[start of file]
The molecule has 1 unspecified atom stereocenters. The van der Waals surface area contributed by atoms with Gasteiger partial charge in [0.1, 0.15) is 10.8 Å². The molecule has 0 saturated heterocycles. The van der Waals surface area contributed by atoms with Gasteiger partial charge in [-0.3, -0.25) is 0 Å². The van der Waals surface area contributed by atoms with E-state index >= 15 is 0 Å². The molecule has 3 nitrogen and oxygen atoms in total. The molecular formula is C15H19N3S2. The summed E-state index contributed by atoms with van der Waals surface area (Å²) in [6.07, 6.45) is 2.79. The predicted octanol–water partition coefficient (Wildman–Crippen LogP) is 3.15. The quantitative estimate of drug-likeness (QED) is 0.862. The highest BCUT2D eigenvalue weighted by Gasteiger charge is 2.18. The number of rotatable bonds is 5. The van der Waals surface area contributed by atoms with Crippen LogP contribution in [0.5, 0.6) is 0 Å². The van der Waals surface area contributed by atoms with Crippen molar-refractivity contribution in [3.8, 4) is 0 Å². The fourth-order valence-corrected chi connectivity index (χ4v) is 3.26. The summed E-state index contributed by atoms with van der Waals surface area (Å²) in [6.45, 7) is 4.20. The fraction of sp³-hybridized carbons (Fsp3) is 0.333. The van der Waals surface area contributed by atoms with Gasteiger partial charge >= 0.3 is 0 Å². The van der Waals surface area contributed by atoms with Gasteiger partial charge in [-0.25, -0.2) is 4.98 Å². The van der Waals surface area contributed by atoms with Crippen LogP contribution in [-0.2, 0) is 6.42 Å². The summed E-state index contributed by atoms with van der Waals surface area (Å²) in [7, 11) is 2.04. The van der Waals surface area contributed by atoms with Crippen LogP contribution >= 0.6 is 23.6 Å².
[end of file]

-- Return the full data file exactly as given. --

The molecule has 1 unspecified atom stereocenters. The van der Waals surface area contributed by atoms with Gasteiger partial charge in [0.1, 0.15) is 10.8 Å². The molecule has 0 saturated heterocycles. The van der Waals surface area contributed by atoms with Gasteiger partial charge in [-0.3, -0.25) is 0 Å². The van der Waals surface area contributed by atoms with E-state index >= 15 is 0 Å². The molecule has 3 nitrogen and oxygen atoms in total. The molecular formula is C15H19N3S2. The summed E-state index contributed by atoms with van der Waals surface area (Å²) in [6.07, 6.45) is 2.79. The predicted octanol–water partition coefficient (Wildman–Crippen LogP) is 3.15. The quantitative estimate of drug-likeness (QED) is 0.862. The highest BCUT2D eigenvalue weighted by Gasteiger charge is 2.18. The number of rotatable bonds is 5. The van der Waals surface area contributed by atoms with Crippen LogP contribution in [0.5, 0.6) is 0 Å². The van der Waals surface area contributed by atoms with Crippen molar-refractivity contribution in [3.8, 4) is 0 Å². The fourth-order valence-corrected chi connectivity index (χ4v) is 3.26. The summed E-state index contributed by atoms with van der Waals surface area (Å²) in [6.45, 7) is 4.20. The fraction of sp³-hybridized carbons (Fsp3) is 0.333. The van der Waals surface area contributed by atoms with Gasteiger partial charge >= 0.3 is 0 Å². The van der Waals surface area contributed by atoms with Gasteiger partial charge in [-0.25, -0.2) is 4.98 Å². The van der Waals surface area contributed by atoms with Crippen LogP contribution in [-0.2, 0) is 6.42 Å². The summed E-state index contributed by atoms with van der Waals surface area (Å²) in [7, 11) is 2.04. The van der Waals surface area contributed by atoms with Crippen LogP contribution >= 0.6 is 23.6 Å².